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A cyberattack on Iran has disrupted the sale of subsidized fuel in Iran on October 26, causing the shutting down of a government system managing fuel subsidies, state media reported.
The attack, that has caused long queues at gas stations across the country comes weeks before the anniversary of 2019 street protests that followed fuel price hikes.
Who could have been behind the attack and what was it trying to gain? “I think that the attack was perpetrated by a state actor and not by some kind of a small group,” claims Guy Mizrahi, a serial entrepreneur and a cyber expert, in a special interview with iHLS. “The reason is we are talking about a multidisciplinary attack, involving both IT capabilities and capabilities that have consequences on OT and SCADA products”.
“I find it most interesting to ask why a state actor would want to perpetrate such attack when it actually didn’t cause economic damage to the Iranian state, but rather to citizens’ resentment against the establishment,” Mizrahi asks. “The question arises why the attacking body will decide to burn capacity for gaining a profit that is confined to psychological warfare?”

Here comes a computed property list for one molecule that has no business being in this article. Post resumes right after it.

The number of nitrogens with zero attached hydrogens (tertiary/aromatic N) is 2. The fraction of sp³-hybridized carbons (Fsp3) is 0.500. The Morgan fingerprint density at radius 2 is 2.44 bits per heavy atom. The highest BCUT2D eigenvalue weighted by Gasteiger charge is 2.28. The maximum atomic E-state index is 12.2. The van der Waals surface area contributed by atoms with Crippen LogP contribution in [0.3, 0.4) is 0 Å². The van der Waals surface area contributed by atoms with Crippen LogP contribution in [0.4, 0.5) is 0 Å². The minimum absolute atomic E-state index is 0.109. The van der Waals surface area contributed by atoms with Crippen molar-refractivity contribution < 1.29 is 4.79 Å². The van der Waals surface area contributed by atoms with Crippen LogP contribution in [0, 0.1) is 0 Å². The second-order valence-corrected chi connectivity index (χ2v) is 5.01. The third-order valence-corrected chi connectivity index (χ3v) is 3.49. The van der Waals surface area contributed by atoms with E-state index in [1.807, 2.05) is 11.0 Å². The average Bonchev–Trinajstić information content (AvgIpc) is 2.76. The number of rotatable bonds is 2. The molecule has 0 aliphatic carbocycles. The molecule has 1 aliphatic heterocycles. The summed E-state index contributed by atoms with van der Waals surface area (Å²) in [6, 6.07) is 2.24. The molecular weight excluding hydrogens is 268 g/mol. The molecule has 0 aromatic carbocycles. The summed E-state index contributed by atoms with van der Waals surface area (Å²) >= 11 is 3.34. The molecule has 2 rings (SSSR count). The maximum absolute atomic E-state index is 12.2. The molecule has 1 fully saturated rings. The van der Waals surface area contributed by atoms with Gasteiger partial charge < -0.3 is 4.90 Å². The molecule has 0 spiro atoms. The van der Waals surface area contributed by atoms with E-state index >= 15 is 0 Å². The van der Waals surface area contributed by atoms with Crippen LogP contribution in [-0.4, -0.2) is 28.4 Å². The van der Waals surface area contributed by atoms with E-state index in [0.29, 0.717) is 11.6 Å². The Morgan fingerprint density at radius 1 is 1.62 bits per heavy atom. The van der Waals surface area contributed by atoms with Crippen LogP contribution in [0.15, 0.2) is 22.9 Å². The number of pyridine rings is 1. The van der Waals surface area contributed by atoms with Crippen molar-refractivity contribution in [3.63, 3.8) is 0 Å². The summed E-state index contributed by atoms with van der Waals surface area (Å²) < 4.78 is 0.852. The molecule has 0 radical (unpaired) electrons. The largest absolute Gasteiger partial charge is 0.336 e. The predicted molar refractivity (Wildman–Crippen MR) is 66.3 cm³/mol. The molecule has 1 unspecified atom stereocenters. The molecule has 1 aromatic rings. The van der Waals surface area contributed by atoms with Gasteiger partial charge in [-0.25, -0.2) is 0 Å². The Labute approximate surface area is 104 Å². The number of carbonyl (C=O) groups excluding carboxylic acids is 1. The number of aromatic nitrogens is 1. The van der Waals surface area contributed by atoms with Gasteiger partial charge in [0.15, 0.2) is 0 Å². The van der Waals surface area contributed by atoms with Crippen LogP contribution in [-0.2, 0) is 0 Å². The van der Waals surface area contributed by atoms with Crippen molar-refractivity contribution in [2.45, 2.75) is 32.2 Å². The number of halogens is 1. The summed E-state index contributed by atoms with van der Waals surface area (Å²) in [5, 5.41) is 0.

Is it possible that this is a matter of making war on Iranian public opinion a high priority? The question remains open to interpretation.
Can an attack of this magnitude occur against Israel? Mizrahi estimates that “in Israel, the situation is different since the fuel market is distributed among several companies and is not concentrated in one place as in Iran. In order to achieve a significant effect in Israel, an attack on port facilities and refineries is required.”
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Another aspect of the attack is the ongoing cyber conflict in the Middle East, says Boaz Dolev, CEO, Clearsky, a cyber intelligence company operating in Israel during the last decade. “The assailants in this conflict come not only from the Middle East but also from the US, China, and Russia.”
Why did the attackers choose this mode of operation? Dolev believes that the attack on the refueling cards in Iran was intended to create deterrence and send a hint to the Iranians. “We discovered a Telegram channel that relates to the attack and claims responsibility. Moreover, it appears that emergency organizations in Iran had been alerted to refuel their vehicles before the attack, apparently in order to refrain from risking human lives. This may prove that the attack was perpetrated by a state actor and not by criminals. However, we do not have the means to trace the attack to a specific actor.”
During the last three years, there has been an ongoing conflict between Israel and Iran in the cyber arena. Dolev believes that the recent attack should be seen over the backdrop of Iranian attacks against Israel in the last several weeks. “The attack may have been a signal to the Iranians that they had crossed the line”. “In any event, Israel’s cyber capabilities are far more powerful than Iran’s capabilities,” Dolev concludes.